DeFi Died and We Didn’t Even Notice

The behavior of Curve founder Michael Egorov is warning to all, and proof that DeFi isn’t really that different from traditional finance.

AccessTimeIconAug 1, 2023 at 6:33 p.m. UTC
Updated Aug 1, 2023 at 7:40 p.m. UTC
AccessTimeIconAug 1, 2023 at 6:33 p.m. UTCUpdated Aug 1, 2023 at 7:40 p.m. UTC
AccessTimeIconAug 1, 2023 at 6:33 p.m. UTCUpdated Aug 1, 2023 at 7:40 p.m. UTC

Decentralized finance (DeFi) died yesterday. No protocols actually failed or tokens crashed to zero – though that was a distinct possibility. The interlinked economy of intermediary-less lenders, exchanges and trading tools is still, technically speaking, chugging along.

But the spirit that propelled DeFi forward, the dream of disintermediating money from power and providing easy access to basic and complex financial products without fear or favor is dead. And it wasn’t the U.S. Securities and Exchange Commission (SEC) that did it, but DeFi itself.

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On Monday, following a significant if not particularly lucrative series of attacks on several DeFi platforms including the systemically important Curve Finance, Curve founder Michael Egorov found himself in a precarious position as hundreds of millions of worth of personal loans he took out were in danger of liquidation.

Months earlier, Egorov had massively leveraged up on CRV tokens he earned from his role helping to launch Curve, one of the most used decentralized exchanges. In one loan, on open lending protocol Aave alone, Egorov had put something like 34% of the total supply of CRV tokens on the table to take out $63 million worth of stablecoins. He was active elsewhere, loaning out as much as 460 million CRV tokens – or 47% of the total supply – for $110 million.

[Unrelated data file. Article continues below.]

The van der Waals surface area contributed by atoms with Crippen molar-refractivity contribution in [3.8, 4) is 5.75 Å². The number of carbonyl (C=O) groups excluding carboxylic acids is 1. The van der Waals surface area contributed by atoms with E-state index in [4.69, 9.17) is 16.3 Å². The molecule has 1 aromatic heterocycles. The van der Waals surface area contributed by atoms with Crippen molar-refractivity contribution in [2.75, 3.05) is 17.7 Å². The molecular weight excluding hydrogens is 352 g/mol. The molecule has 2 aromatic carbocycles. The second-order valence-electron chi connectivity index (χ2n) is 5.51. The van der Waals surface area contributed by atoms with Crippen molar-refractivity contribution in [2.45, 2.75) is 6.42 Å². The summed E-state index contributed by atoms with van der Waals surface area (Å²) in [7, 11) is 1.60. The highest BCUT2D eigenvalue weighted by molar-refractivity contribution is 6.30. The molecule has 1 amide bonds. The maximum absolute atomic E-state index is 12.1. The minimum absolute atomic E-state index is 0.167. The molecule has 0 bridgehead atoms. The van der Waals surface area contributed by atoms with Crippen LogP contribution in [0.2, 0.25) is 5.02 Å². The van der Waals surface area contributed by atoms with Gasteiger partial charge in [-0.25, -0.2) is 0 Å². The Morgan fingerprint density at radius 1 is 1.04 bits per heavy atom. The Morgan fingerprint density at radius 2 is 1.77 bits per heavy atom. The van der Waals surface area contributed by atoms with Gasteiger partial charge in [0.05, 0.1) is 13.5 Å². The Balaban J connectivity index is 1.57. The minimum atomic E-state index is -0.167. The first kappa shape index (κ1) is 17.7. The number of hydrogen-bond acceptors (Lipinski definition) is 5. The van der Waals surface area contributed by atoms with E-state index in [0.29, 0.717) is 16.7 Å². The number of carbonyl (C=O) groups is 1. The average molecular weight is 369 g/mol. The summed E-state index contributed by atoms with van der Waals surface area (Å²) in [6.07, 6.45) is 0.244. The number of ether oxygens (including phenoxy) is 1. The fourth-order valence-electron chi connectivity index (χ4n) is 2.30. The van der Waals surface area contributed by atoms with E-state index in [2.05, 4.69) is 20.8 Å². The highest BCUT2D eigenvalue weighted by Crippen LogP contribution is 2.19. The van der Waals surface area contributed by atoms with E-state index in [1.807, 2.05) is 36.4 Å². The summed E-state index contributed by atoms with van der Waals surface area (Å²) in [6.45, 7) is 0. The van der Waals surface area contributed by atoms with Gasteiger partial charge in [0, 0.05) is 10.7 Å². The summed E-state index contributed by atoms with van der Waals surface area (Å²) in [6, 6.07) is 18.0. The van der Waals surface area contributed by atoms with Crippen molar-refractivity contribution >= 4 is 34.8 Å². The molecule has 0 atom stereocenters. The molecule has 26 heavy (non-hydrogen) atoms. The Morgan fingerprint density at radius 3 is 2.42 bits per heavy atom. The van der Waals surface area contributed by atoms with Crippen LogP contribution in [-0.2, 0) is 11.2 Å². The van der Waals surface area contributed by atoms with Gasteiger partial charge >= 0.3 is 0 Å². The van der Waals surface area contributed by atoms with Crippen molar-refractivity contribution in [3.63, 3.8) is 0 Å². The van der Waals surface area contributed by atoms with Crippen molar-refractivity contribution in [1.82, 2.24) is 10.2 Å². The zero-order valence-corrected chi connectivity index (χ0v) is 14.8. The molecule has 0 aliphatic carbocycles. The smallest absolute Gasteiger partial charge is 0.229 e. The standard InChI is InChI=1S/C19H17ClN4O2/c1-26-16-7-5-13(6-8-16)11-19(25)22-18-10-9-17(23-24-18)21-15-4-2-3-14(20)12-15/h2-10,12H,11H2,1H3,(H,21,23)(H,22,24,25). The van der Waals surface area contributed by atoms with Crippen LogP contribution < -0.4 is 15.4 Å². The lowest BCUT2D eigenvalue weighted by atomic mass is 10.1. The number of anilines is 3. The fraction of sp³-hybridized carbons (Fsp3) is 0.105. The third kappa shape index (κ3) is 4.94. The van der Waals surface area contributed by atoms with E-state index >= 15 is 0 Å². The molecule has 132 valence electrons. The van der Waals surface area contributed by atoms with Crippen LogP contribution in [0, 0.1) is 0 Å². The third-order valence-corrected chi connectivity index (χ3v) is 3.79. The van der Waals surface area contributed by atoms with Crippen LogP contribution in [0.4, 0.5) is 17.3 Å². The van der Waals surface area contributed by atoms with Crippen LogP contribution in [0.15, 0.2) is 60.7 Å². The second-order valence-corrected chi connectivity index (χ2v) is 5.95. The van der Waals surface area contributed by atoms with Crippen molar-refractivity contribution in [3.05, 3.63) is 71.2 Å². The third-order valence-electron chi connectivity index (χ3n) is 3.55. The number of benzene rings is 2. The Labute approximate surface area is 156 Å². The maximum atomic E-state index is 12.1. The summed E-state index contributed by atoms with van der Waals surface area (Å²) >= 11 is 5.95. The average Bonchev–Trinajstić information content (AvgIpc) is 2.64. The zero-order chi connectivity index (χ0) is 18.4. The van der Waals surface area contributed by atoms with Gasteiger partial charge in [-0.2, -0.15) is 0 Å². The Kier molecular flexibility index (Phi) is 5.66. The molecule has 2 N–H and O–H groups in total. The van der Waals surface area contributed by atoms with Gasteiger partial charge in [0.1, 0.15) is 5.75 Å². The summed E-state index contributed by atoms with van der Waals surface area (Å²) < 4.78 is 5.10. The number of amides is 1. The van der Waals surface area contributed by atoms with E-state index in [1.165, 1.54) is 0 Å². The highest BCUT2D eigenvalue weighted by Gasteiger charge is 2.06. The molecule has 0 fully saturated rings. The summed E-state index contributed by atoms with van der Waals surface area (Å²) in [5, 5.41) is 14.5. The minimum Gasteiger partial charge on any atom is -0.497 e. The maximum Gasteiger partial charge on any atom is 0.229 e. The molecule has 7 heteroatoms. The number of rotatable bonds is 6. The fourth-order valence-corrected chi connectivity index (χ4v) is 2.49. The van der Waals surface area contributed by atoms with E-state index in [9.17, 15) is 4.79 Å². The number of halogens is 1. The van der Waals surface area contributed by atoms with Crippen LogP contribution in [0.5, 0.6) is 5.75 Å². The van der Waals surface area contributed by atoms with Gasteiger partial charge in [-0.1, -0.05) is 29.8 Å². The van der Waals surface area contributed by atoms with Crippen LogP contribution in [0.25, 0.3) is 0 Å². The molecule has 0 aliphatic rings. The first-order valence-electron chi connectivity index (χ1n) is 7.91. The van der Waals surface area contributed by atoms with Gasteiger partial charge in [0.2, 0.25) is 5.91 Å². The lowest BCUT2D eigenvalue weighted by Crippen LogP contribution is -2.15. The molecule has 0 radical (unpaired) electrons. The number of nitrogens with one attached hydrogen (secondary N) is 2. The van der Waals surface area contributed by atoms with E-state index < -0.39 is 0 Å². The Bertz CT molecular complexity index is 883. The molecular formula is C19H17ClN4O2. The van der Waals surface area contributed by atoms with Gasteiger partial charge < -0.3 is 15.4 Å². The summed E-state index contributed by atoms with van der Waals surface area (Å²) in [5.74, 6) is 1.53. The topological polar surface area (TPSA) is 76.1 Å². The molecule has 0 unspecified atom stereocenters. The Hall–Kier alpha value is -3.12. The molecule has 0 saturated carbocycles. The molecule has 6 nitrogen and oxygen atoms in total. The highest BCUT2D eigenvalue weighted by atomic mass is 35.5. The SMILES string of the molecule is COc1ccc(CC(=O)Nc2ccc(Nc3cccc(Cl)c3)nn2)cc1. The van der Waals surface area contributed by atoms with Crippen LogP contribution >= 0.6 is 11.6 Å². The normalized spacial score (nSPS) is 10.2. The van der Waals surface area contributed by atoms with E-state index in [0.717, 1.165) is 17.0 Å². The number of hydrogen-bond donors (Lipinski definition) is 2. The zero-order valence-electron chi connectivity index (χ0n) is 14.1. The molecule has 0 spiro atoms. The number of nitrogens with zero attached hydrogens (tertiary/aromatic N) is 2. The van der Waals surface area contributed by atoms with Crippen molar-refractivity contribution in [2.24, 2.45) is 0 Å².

The hack of at least three Curve trading pools on Sunday had put downward pressure on those loans, and had CRV dropped below a certain price (~$0.35) it would have triggered the programmatic sell off of Egorov’s loan collateral. That would have likely kicked off a vicious cycle where the CRV price would continue to drop, forcing other loans into liquidation, which would cause CRV to drop even lower.

That’s what’s known as a “death spiral.” CRV is used as collateral across the DeFi ecosystem, and the fallout could have brought the sector to its knees.

None of this came to pass, however, due to a series of behind-the-scene deals Egorov made last night with monied traders like TRON founder Justin Sun. He was able to pay off some of his debt, and buoy the price of CRV (now trading at around $.60).

Other people were pushing for platform founders like Aave CEO Stani Kulechov to intervene in the markets – not by disabling the protocol necessarily, but possibly tapping into an Aave insurance fund or using a Safety Module that can be flipped on in extreme situations (the system that Aave stakers actually pay into).

In the wrong?

This wouldn’t have been the first time a DeFi giant like Egorov would have been bailed out or the first time bad judgment caught up with someone in crypto.

Even more, Egorov arguably did nothing wrong: He followed the pre-written rules of a few loan making platforms to do what is essentially crypto’s version of a popular tax-minimizing technique in the larger tech sector. If “paper billionaires” like Peter Thiel go to banks to take out cash loans by pledging the stock equity they’ve built up by founding or investing in startups like Facebook, why can’t crypto founders do the same? That’s the name of the permissionless finance game.